A novel research project is looking at ways to recycle plastic bottles for use in the fashion industry in a bid to halt the landfill crisis.
Although recycled PET (Polyethylene terepthalate) has been used in a limited way in the fashion industry, Northumbria University PhD student Yukie Nakano is working to identify the barriers affecting the wider introduction of recycled textile products. Yukie, who is also a research assistant in the Centre for Design Research, is also experimenting with
“The occurrence of ozone mini-holes over Europe increases and any ozone layer recovery could only become measurable around 2010 at the earliest” concludes an assessment report, released today, on European research in the stratosphere. The report concerns loss of ozone, increases in ultraviolet radiation as well as the impact of aircraft on the atmosphere. It covers European research efforts during the period 1996-2000 including the Third European Stratospheric Experiment on Ozone – THESEO, which is t
Knitted pullovers protect penguins from oil discharge
Knitters around the world have pulled together to save thousands of oil-soaked little penguins on Phillip Island, southern Australia.
Ten thousand penguin-sized, pure-wool jumpers have flooded into the offices of the Tasmanian Conservation Trust in response to their call for emergency insulation for a vulnerable population of world’s smallest penguins – sometimes known as fairy penguins.
In mid-December 2001 a cru
Researchers name the microbes that could produce power by munching pollution.
Bacteria could clear up oil spills and generate electricity at the same time. US scientists have identified microbes that produce power as they digest organic waste 1 .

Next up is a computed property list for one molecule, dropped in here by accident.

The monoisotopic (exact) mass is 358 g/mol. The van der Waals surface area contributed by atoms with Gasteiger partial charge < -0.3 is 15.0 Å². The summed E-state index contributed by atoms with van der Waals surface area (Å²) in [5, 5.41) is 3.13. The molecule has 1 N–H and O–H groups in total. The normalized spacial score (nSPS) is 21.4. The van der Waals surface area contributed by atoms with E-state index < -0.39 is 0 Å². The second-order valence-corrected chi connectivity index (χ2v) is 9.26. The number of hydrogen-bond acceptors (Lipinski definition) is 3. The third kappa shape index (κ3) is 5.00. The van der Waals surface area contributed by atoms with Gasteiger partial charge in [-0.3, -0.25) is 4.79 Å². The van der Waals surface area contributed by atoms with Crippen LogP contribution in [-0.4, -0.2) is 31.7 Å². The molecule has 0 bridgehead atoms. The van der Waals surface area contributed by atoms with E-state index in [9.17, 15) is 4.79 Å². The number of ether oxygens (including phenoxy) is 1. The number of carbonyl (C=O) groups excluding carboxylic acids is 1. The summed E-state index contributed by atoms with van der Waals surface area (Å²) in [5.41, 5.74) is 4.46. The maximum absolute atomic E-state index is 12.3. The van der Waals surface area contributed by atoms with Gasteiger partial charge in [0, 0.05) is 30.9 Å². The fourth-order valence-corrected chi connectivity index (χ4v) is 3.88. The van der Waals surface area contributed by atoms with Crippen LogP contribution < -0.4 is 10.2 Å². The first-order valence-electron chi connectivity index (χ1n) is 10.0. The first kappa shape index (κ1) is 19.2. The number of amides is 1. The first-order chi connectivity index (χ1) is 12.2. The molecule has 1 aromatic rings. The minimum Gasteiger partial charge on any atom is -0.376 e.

The bacteria strip electrons from carbon in ocean sediments to convert it into the carbon dioxide they need for metabolism and growth. Usually the organisms just dump the electrons onto iron or sulphate minerals on
Aquatic organisms often hitch a ride in the ballast tanks of ocean-crossing ships, ending up in ports far from their native habitats. Upon arrival, these alien species can wreak havoc in their new environs, forcing out native species and incurring huge economic costs. Now a new report published in the journal Biological Conservation suggests that a certain anti-corrosion technique could help prevent such invasions while saving the shipping industry hundreds of thousands of dollars a year.
Urban wildlife may not use green corridors.
Green corridors do little to aid wildlife, say UK ecologists. Their discovery that isolated wild ground contains just as many plant species as do patches linked by continuous greenery casts doubt on current conservation priorities.
“The proportion of organisms that use [wildlife corridors] is exceedingly small,” says botanist Mark Hill of the Centre for Ecology and Hydrology in Monks Wood. Only vertebrates seem to benefit, he says.